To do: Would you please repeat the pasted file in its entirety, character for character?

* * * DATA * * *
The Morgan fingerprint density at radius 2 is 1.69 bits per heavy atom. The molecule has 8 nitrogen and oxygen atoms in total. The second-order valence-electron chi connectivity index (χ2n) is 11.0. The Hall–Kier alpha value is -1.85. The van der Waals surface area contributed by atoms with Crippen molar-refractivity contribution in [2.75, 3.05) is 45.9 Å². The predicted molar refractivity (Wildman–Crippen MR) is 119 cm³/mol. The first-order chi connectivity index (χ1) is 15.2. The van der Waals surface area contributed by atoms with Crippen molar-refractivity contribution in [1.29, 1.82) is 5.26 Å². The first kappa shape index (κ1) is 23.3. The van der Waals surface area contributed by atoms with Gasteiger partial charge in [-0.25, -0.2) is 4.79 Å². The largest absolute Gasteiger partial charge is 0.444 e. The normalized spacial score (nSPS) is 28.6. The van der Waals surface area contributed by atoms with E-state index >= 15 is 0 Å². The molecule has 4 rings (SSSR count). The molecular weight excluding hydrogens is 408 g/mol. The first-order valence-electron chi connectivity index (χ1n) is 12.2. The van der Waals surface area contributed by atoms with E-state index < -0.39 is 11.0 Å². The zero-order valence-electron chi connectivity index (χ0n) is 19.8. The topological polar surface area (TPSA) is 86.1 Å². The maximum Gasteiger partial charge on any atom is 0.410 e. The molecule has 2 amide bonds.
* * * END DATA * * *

The Morgan fingerprint density at radius 2 is 1.69 bits per heavy atom. The molecule has 8 nitrogen and oxygen atoms in total. The second-order valence-electron chi connectivity index (χ2n) is 11.0. The Hall–Kier alpha value is -1.85. The van der Waals surface area contributed by atoms with Crippen molar-refractivity contribution in [2.75, 3.05) is 45.9 Å². The predicted molar refractivity (Wildman–Crippen MR) is 119 cm³/mol. The first-order chi connectivity index (χ1) is 15.2. The van der Waals surface area contributed by atoms with Crippen molar-refractivity contribution in [1.29, 1.82) is 5.26 Å². The first kappa shape index (κ1) is 23.3. The van der Waals surface area contributed by atoms with Gasteiger partial charge in [-0.25, -0.2) is 4.79 Å². The largest absolute Gasteiger partial charge is 0.444 e. The normalized spacial score (nSPS) is 28.6. The van der Waals surface area contributed by atoms with E-state index >= 15 is 0 Å². The molecule has 4 rings (SSSR count). The molecular weight excluding hydrogens is 408 g/mol. The first-order valence-electron chi connectivity index (χ1n) is 12.2. The van der Waals surface area contributed by atoms with E-state index < -0.39 is 11.0 Å². The zero-order valence-electron chi connectivity index (χ0n) is 19.8. The topological polar surface area (TPSA) is 86.1 Å². The maximum Gasteiger partial charge on any atom is 0.410 e. The molecule has 2 amide bonds.